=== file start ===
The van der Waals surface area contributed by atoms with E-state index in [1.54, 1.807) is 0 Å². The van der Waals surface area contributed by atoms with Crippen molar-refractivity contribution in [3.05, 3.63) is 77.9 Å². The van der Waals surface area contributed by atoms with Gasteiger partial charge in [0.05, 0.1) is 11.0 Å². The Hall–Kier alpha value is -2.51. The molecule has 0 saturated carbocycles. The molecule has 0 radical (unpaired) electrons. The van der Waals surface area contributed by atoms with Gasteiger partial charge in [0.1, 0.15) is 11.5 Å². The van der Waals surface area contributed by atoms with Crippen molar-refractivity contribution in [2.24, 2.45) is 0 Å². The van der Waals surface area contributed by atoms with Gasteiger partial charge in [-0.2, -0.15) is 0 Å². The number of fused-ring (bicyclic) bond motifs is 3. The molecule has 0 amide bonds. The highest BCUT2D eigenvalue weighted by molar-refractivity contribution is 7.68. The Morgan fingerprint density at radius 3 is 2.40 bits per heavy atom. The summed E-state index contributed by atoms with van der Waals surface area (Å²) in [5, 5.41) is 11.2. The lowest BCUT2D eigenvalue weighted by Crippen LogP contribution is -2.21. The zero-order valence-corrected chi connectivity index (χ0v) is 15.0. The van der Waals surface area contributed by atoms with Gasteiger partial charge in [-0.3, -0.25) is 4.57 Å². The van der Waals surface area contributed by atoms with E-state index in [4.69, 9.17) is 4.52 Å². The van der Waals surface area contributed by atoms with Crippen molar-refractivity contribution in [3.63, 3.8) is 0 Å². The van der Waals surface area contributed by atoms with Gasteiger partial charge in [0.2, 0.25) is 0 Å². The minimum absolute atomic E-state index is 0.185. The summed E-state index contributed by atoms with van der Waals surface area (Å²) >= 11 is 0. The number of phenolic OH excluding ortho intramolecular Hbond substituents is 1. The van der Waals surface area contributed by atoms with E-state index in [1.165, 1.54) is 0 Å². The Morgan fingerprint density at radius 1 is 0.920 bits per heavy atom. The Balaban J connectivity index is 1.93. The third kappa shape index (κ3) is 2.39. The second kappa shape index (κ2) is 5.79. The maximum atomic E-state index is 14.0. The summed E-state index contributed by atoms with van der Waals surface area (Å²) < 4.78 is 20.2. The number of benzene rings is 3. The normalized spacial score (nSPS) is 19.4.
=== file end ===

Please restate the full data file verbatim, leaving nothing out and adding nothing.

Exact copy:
The van der Waals surface area contributed by atoms with E-state index in [1.54, 1.807) is 0 Å². The van der Waals surface area contributed by atoms with Crippen molar-refractivity contribution in [3.05, 3.63) is 77.9 Å². The van der Waals surface area contributed by atoms with Gasteiger partial charge in [0.05, 0.1) is 11.0 Å². The Hall–Kier alpha value is -2.51. The molecule has 0 saturated carbocycles. The molecule has 0 radical (unpaired) electrons. The van der Waals surface area contributed by atoms with Gasteiger partial charge in [0.1, 0.15) is 11.5 Å². The van der Waals surface area contributed by atoms with Crippen molar-refractivity contribution in [2.24, 2.45) is 0 Å². The van der Waals surface area contributed by atoms with Gasteiger partial charge in [-0.2, -0.15) is 0 Å². The number of fused-ring (bicyclic) bond motifs is 3. The molecule has 0 amide bonds. The highest BCUT2D eigenvalue weighted by molar-refractivity contribution is 7.68. The Morgan fingerprint density at radius 3 is 2.40 bits per heavy atom. The summed E-state index contributed by atoms with van der Waals surface area (Å²) in [5, 5.41) is 11.2. The lowest BCUT2D eigenvalue weighted by Crippen LogP contribution is -2.21. The zero-order valence-corrected chi connectivity index (χ0v) is 15.0. The van der Waals surface area contributed by atoms with Gasteiger partial charge in [-0.3, -0.25) is 4.57 Å². The van der Waals surface area contributed by atoms with E-state index in [4.69, 9.17) is 4.52 Å². The van der Waals surface area contributed by atoms with Crippen molar-refractivity contribution in [3.63, 3.8) is 0 Å². The van der Waals surface area contributed by atoms with Gasteiger partial charge in [0.2, 0.25) is 0 Å². The minimum absolute atomic E-state index is 0.185. The summed E-state index contributed by atoms with van der Waals surface area (Å²) >= 11 is 0. The number of phenolic OH excluding ortho intramolecular Hbond substituents is 1. The van der Waals surface area contributed by atoms with E-state index in [1.165, 1.54) is 0 Å². The Morgan fingerprint density at radius 1 is 0.920 bits per heavy atom. The Balaban J connectivity index is 1.93. The third kappa shape index (κ3) is 2.39. The second kappa shape index (κ2) is 5.79. The maximum atomic E-state index is 14.0. The summed E-state index contributed by atoms with van der Waals surface area (Å²) < 4.78 is 20.2. The number of benzene rings is 3. The normalized spacial score (nSPS) is 19.4.